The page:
I'm sure there has been threads about this before, so feel free to PM me and or show me a link.....
My dh is very open to homeschooling, he thinks it is great. But he does not want me to do unschooling....well, in our case we would have to deschool first.
My children want to return to public school next year, but I left the option open for homeschooling...and I am biting my tongue WAITING for them to say they are ready, so is dh!!!!!
BUT--When the time has come (which I have faith that it will) I want to deschool/unschool. Dh wants me to have a schedule/curriculum. For some reason, I feel around October my children will be ready to be at home....I hope.
Any thoughts on this, I want to be ready, and try to help dh see the great benefit of unschooling....
TIA mamas & papas!!
I have not BTDT so maybe someone else will have more ideas for you. My husband is curious how we can homeschool without workbooks and 'School time'. My oldest would start K this fall and I think he half expects me to 'start homeschooling' in Sept. I am hoping we can show him how unschooling works. If it became an issue I would consider trying to use a curriclum for a short time, because I think my husband is a smart guy and I know he would appreciate my considering/respecting his ideas. I would do this, for a short time, and I think he would eventualy agree with me I would try anything to be able to homeschool. I hope this dosent sound to wishy-washy.
Will he read any homeschool books? Maybe John Holt, Teach Your Own.
Michelle , 20+ years with a wonderful DH
Mama to two boys, 12 and 10
I was also thinking, that if dh stands his ground, maybe I could just sit with the kids an hour a day so that we could do some kind of work, and then let the rest fly out the window. And I could try to make that hour fun. I just don't want dh to spend $$$ on a curriculum that I don't want or have plans to use that much.
Plus Valerie aka Boysrus lives close by and we get together---maybe she could help me with ideas to pursuade dh.
Thanks for the great advice--I just ordered some books from amazon, now I'll have to go back and check on that book :LOL
Also have you talked to your kids about what a good compromise for them would be? Of they are excited about going to school they might like the structure and it might be scary for them to think of themselves as just not having anything to do all day etc. .. . Perhaps it would help them decide to stay home if they knew that some of what they know would remain the same. i was one of those freaks who cheered every fall when the structure of school rolled around. I hated the here and thereness of summer break and longed for school. most of it.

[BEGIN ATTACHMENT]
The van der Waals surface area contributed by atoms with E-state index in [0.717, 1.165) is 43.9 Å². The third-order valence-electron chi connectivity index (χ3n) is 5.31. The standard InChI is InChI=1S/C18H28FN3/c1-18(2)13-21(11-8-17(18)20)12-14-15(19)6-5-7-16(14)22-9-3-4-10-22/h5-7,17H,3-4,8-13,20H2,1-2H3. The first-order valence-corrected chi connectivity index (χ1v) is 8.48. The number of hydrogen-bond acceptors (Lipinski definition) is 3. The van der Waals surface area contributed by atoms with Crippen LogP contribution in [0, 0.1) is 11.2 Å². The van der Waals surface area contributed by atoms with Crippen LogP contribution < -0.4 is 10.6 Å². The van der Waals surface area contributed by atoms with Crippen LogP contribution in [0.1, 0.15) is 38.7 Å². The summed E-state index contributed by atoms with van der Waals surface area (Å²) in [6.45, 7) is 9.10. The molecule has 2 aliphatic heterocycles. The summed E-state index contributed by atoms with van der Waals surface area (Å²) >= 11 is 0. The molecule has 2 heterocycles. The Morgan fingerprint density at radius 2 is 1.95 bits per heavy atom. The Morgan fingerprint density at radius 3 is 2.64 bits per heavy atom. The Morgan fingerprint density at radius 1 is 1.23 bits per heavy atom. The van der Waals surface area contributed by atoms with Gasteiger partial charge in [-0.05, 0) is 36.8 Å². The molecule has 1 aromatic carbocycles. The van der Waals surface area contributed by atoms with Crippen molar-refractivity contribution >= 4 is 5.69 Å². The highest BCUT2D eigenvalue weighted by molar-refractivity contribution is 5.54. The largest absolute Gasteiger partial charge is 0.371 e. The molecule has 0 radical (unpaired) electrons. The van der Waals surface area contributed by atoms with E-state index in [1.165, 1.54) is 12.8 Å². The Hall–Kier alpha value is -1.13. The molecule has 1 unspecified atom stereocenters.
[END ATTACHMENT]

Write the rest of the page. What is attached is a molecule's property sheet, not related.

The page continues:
The truest answer to violence is love. The truest answer to death is life. The only prevention for violence is for the heart to have no violence within it. We cannot prevent evil through any system devised by mankind. But we can grapple with evil and defeat it, but only with love—real love.
Or you could get a "real" curriculum that is laid-back.
Sonlight is basicly a lot of great, real books that you read and discuss. It covers everything. www.sonlight.com You can order a print catalog.
Or maybe your DH would be happy if you just picked a method, yk? You can say we are "doing Charlotte Mason" or "doing unit studies" or whatever so it looks like you have a plan.
mommy to Charlotte 3 and Grace 8mo
I loved school as a child as well!
|However, I wonder if your husband would be more at ease if you appeared to have some goals for your children by the end of the "school year."|
Originally Posted by baskina
I do not know if this belongs on this thread but here gose. I am very familer with homeschooling as I was and am planning to consider homeschooling my children depending on their needs, but I am hearing more and more about unschooling. I would like to know what exactly is it and how do you make sure your children continue to learn the basics with it............. Very interested in this so If some one would share with me I would apriciate it.
mommy to Charlotte 3 and Grace 8mo
My kids have been ps, prvate school, and homeschool & now onto college and deschooling was not needed for my oldest at all going back and forth to home from ps, my next took some time but he withdrew during a conflict during the school year in 1st grade.
mom to ds16, ds10, ds7, dd 5
As for your kids wanting to go to school -- well, every year I was excited to start school too. There is something about the fall air, the sense of expectation and something different happening in life, changes in the cycle that make you want to go out and do something new! And for the first couple of years of school I wasn't disappointed, because there was a lot of play and creativity interspersed with and used as a basis for learning. Eventually, though, the increased focus on learning as work, and the debilitating effects of lack of freedom, the "lord of the flies" tendencies of childhood society, and the inability of the system to tailor instruction to my needs, all made school seem less and less appealing and eventually I was routinely lying about being sick in order to try to avoid going. Not all kids have that experience, or have needs that aren't met through school, but I suspect the majority do, and if that's the case for your children, you won't need to convince them to stay home!